May 27, 2011

Open Letter Defending REAP and BCAP

Yesterday the House Agriculture Appropriations Subcommittee voted to eliminate USDA BCAP and REAP funding - this in the name of frugality. Biomass Magazine's Lisa Gibson has written an excellent article that accurately depicts the situation. I encourage readers to contact their House Congressional Representatives immediately to express their desire to keep these programs intact.

Cutting these biomass production initiatives are very likely just the opening salvo in an attack by the new House majority Republicans to gut alternative fuel and climate change programs. Surprising, really, since the states most likely to be hurt by these cuts are traditional Republican rural strongholds. The outcome of these cuts would be even less market entry of technologies providing choices at the pump and power outlets, shrinking markets for agricultural and forest industry producers, and declining of products that can provide America with greater energy self-reliance.

Here's an open letter to my Congressman on the possibility that the House Appropriations Committee will progress with plans to cut REAP and BCAP funding:

I want to express in the most vigorous way possible my alarm that the House Appropriations Subcommittee has recommended the elimination of two USDA programs (REAP and BCAP) that are critical to the future national and energy security of the nation.

I am deeply involved with bioenergy issues throughout the U.S. because of my firm belief in the need to insure that next generations of Americans have the choice of alternative fuels at the pump. Fossil fuels are not only not renewable but are getting dirtier, more expensive, and unsustainable (economically, environmentally, and socially) all the time.

REAP and BCAP are small investments that will help propel the development of new energy projects that cannot be off-shored. At the same time they will enable rural communities to remain economically self-reliant at a time when too many of our resources are being underfinanced for proper management or, worse, plowed under to make room for urban sprawl.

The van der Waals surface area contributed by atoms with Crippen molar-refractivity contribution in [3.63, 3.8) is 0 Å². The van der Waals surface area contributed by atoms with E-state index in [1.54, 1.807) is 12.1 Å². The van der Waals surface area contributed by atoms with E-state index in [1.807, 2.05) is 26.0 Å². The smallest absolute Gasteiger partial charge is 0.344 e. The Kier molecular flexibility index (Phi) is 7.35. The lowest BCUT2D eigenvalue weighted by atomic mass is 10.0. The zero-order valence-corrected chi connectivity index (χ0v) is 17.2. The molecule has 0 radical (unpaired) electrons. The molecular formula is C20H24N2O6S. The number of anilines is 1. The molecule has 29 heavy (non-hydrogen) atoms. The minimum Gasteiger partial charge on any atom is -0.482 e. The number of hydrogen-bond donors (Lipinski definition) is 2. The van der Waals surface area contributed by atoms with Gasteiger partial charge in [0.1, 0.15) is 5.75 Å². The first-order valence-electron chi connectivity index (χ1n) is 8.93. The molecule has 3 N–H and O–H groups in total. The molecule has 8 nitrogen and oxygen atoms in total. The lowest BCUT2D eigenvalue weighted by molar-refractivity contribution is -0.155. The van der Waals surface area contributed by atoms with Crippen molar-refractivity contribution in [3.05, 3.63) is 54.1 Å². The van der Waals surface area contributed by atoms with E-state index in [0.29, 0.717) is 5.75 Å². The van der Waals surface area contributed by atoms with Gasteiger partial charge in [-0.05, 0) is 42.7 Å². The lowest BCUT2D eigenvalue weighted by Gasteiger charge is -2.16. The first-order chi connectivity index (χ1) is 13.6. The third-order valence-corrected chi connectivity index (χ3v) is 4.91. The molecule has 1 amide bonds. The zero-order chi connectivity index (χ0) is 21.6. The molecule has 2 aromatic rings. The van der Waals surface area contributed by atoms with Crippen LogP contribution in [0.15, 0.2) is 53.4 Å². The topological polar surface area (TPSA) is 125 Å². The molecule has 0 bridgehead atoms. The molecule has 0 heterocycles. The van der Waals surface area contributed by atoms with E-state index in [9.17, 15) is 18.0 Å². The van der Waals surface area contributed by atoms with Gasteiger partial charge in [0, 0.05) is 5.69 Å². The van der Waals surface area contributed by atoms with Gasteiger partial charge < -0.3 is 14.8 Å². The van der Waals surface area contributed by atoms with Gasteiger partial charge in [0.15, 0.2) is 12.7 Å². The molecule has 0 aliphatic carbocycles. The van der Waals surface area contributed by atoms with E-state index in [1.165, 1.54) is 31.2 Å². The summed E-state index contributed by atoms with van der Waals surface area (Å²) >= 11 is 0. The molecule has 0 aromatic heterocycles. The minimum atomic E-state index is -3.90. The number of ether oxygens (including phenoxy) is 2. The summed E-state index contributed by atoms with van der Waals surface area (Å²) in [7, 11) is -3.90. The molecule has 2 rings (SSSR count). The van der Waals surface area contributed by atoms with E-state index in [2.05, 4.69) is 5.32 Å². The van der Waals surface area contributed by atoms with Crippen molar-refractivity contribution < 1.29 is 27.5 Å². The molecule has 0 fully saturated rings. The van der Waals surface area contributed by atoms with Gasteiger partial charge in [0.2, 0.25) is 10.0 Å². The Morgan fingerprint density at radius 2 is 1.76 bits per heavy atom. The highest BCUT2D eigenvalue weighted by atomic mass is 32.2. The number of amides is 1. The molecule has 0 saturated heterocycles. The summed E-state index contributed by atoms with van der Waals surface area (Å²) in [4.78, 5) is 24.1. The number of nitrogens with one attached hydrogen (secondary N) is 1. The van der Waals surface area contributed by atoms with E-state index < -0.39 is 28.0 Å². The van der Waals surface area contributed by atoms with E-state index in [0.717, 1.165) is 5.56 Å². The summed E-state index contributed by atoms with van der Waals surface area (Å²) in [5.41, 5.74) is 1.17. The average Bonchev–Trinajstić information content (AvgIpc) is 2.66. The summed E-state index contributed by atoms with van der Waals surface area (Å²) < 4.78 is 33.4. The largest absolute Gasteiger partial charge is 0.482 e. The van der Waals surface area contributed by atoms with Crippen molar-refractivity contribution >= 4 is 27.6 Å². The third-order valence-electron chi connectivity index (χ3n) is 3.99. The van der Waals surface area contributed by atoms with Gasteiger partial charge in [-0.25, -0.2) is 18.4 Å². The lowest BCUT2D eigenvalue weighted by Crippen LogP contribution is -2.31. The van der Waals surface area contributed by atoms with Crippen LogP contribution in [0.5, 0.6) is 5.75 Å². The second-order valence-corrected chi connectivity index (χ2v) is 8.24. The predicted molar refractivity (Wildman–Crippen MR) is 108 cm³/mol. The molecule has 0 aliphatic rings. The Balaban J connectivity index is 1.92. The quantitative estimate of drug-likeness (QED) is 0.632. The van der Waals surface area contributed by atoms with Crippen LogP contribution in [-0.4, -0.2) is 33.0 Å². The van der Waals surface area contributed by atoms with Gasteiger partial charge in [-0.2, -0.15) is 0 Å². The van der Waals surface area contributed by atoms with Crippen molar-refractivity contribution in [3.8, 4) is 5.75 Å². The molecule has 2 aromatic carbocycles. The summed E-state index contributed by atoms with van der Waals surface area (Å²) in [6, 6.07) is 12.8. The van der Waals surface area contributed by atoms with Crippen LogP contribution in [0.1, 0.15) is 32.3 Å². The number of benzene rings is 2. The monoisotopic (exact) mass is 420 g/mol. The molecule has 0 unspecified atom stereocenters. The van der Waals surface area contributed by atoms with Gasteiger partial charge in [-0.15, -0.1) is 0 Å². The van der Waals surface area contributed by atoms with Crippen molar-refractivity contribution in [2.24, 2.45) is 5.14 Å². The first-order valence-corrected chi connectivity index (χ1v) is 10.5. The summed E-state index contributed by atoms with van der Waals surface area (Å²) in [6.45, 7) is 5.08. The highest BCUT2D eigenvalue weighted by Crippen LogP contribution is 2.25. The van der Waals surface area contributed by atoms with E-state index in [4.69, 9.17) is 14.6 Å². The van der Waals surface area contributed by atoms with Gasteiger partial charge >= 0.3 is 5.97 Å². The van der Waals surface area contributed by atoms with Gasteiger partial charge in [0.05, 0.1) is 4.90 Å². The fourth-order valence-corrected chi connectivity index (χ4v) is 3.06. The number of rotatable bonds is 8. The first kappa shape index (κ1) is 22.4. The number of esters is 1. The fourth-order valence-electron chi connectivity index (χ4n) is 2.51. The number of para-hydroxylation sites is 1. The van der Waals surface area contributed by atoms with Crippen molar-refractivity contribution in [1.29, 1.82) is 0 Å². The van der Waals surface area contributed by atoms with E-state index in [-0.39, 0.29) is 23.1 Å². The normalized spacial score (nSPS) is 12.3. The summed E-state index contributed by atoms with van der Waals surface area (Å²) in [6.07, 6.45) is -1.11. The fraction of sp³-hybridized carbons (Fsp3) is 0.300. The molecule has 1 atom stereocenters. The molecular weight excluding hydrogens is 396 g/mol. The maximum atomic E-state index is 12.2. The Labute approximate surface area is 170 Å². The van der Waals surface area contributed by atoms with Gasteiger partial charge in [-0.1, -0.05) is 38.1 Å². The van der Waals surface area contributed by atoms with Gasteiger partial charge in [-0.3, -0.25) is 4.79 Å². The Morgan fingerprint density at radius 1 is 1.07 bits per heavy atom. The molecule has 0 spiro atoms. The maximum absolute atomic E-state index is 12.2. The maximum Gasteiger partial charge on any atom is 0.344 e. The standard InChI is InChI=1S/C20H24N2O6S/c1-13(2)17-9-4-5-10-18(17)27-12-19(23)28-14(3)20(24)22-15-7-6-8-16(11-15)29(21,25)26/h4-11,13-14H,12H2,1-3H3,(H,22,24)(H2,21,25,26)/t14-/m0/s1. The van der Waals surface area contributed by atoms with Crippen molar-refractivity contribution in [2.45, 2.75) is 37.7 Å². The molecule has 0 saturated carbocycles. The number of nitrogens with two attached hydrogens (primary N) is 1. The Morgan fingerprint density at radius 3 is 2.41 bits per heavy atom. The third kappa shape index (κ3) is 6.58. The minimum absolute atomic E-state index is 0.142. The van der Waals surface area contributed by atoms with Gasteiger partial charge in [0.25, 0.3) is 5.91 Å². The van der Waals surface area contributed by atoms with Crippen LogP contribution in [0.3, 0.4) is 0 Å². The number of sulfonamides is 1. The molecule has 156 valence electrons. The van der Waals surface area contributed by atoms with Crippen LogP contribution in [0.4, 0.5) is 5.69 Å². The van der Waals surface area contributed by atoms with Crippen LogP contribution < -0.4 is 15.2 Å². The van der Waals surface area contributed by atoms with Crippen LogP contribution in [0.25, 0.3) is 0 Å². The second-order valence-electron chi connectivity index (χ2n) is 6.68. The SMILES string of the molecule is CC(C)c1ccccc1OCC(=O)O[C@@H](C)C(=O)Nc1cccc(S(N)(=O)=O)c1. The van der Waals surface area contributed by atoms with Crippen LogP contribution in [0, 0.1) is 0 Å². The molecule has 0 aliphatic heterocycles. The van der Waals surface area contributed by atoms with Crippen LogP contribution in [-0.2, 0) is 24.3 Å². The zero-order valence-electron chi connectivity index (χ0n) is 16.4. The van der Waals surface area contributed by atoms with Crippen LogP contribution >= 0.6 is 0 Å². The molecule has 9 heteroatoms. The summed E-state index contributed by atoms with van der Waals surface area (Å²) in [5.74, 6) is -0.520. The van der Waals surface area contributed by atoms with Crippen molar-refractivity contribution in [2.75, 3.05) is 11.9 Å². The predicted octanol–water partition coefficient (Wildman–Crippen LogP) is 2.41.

I implore you to take a leading role in fighting this attack on renewable energy development on the false perception that it will "save money." That is penny-wise and "pound-fuelish" to the extreme.
technorati , ,

May 18, 2011

Carbon Accounting and the Titanic Analogy

In a Forest Business Network article May 15th, it was reported that:

The National Alliance of Forest Owners (NAFO) told the U.S. Environmental Protection Agency (EPA) today that they support the proposed rule to defer the regulation of greenhouse gas (GHG) emissions from biomass for three years while the agency studies the science and policy of regulating biomass energy the same as fossil fuels.

I join NAFO in supporting this rule to defer, too, because carbon accounting has become an incredibly controversial issue between the bioenergy industry and those who seek to obstruct its emergence as an alternative to fossil fuel. Finding clarity on this issue appears to be a losing battle in Massachusetts but there is no reason for the federal EPA to compound their mistake of confusing fossil with biogenic carbon emissions.

I would like to offer an analogy that I think puts in proper perspective the difference between carbon accounting of biogenic feedstock sources (biostock) with those of fossil origin.

GHG emissions was not an issue during pre-Industrial times because the carbon cycle – which includes plowing and tilling of land and harvesting of timber – was closed loop. Whatever the fluctuations, the carbon content of the atmosphere stayed relatively constant.

The advent of the Industrial Age was characterized by the need for denser fuels. Cheap sources of dense fuels were found in subterranean geologic formations in the form of fossil fuels (carbon sequestered as coal and oil). The carbon cycle was violated (open looped) with carbon that had been sequestered for millions of years. Hence the carbon cycle gained input that had been successfuly sequestered. It is estimated that, as of 2009, the carbon content in the atmosphere is a full 39% greater than the pre-industrial levels. The rate of change is increasing (see breakdown of sources in the chart below). That increase from fossil carbon reintroduction to the atmosphere is what should be considered carbon positive.

Carbon accounting that measures biogenic emissions (wood and biomass) and compares it with fossil atmospheric impacts is like comparing the arrangement of deck chairs (biogenic) to the fatal impact of the iceberg (subsurface fossil) on the Titanic.

Fossil carbon is carbon positive and without mitigation, a climate and health threat that is within the authority of the EPA to regulate. Biogenic sources are carbon neutral and should be exempt from EPA comparative accounting.

I welcome comments that support or challenge this analogy.


technorati , , , ,